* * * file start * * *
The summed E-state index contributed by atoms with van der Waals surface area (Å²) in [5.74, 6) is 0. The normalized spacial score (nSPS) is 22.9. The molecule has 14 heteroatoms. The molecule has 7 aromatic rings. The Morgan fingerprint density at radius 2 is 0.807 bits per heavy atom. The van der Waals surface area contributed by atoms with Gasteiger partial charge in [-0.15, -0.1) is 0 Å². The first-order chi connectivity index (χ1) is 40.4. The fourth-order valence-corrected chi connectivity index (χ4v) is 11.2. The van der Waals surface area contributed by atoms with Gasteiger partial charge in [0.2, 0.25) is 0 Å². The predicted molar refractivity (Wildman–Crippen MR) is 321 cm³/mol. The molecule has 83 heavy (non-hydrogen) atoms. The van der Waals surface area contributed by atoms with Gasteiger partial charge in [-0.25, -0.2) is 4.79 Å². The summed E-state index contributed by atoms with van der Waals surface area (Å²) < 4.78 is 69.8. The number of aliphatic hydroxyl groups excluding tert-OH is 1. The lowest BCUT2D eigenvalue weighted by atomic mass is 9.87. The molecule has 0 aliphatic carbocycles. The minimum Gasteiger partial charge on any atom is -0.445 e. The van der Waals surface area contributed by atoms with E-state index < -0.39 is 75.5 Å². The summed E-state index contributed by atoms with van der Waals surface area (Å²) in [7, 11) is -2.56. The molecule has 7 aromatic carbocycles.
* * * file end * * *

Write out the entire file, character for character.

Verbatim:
The summed E-state index contributed by atoms with van der Waals surface area (Å²) in [5.74, 6) is 0. The normalized spacial score (nSPS) is 22.9. The molecule has 14 heteroatoms. The molecule has 7 aromatic rings. The Morgan fingerprint density at radius 2 is 0.807 bits per heavy atom. The van der Waals surface area contributed by atoms with Gasteiger partial charge in [-0.15, -0.1) is 0 Å². The first-order chi connectivity index (χ1) is 40.4. The fourth-order valence-corrected chi connectivity index (χ4v) is 11.2. The van der Waals surface area contributed by atoms with Gasteiger partial charge in [0.2, 0.25) is 0 Å². The predicted molar refractivity (Wildman–Crippen MR) is 321 cm³/mol. The molecule has 83 heavy (non-hydrogen) atoms. The van der Waals surface area contributed by atoms with Gasteiger partial charge in [-0.25, -0.2) is 4.79 Å². The summed E-state index contributed by atoms with van der Waals surface area (Å²) < 4.78 is 69.8. The number of aliphatic hydroxyl groups excluding tert-OH is 1. The lowest BCUT2D eigenvalue weighted by atomic mass is 9.87. The molecule has 0 aliphatic carbocycles. The minimum Gasteiger partial charge on any atom is -0.445 e. The van der Waals surface area contributed by atoms with E-state index < -0.39 is 75.5 Å². The summed E-state index contributed by atoms with van der Waals surface area (Å²) in [7, 11) is -2.56. The molecule has 7 aromatic carbocycles.